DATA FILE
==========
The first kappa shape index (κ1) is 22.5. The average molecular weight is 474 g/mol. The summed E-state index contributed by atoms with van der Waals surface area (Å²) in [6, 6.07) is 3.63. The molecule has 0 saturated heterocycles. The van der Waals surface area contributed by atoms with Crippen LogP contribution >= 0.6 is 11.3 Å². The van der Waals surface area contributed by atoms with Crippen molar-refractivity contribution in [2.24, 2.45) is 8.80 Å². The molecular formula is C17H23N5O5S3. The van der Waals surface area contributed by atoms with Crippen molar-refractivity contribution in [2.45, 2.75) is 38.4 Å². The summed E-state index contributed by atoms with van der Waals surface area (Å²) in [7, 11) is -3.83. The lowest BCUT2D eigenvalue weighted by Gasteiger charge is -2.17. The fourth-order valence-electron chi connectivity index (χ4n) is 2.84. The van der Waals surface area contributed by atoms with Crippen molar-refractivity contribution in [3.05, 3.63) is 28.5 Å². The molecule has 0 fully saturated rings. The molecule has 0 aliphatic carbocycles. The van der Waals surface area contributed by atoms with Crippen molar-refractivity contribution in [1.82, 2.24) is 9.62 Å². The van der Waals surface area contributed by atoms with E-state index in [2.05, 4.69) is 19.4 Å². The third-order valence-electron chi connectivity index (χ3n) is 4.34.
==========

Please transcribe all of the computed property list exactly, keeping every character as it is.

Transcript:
The first kappa shape index (κ1) is 22.5. The average molecular weight is 474 g/mol. The summed E-state index contributed by atoms with van der Waals surface area (Å²) in [6, 6.07) is 3.63. The molecule has 0 saturated heterocycles. The van der Waals surface area contributed by atoms with Crippen LogP contribution >= 0.6 is 11.3 Å². The van der Waals surface area contributed by atoms with Crippen molar-refractivity contribution in [2.24, 2.45) is 8.80 Å². The molecular formula is C17H23N5O5S3. The van der Waals surface area contributed by atoms with Crippen molar-refractivity contribution in [2.45, 2.75) is 38.4 Å². The summed E-state index contributed by atoms with van der Waals surface area (Å²) in [7, 11) is -3.83. The lowest BCUT2D eigenvalue weighted by Gasteiger charge is -2.17. The fourth-order valence-electron chi connectivity index (χ4n) is 2.84. The van der Waals surface area contributed by atoms with Crippen molar-refractivity contribution in [3.05, 3.63) is 28.5 Å². The molecule has 0 fully saturated rings. The molecule has 0 aliphatic carbocycles. The van der Waals surface area contributed by atoms with Crippen molar-refractivity contribution in [1.82, 2.24) is 9.62 Å². The van der Waals surface area contributed by atoms with E-state index in [2.05, 4.69) is 19.4 Å². The third-order valence-electron chi connectivity index (χ3n) is 4.34.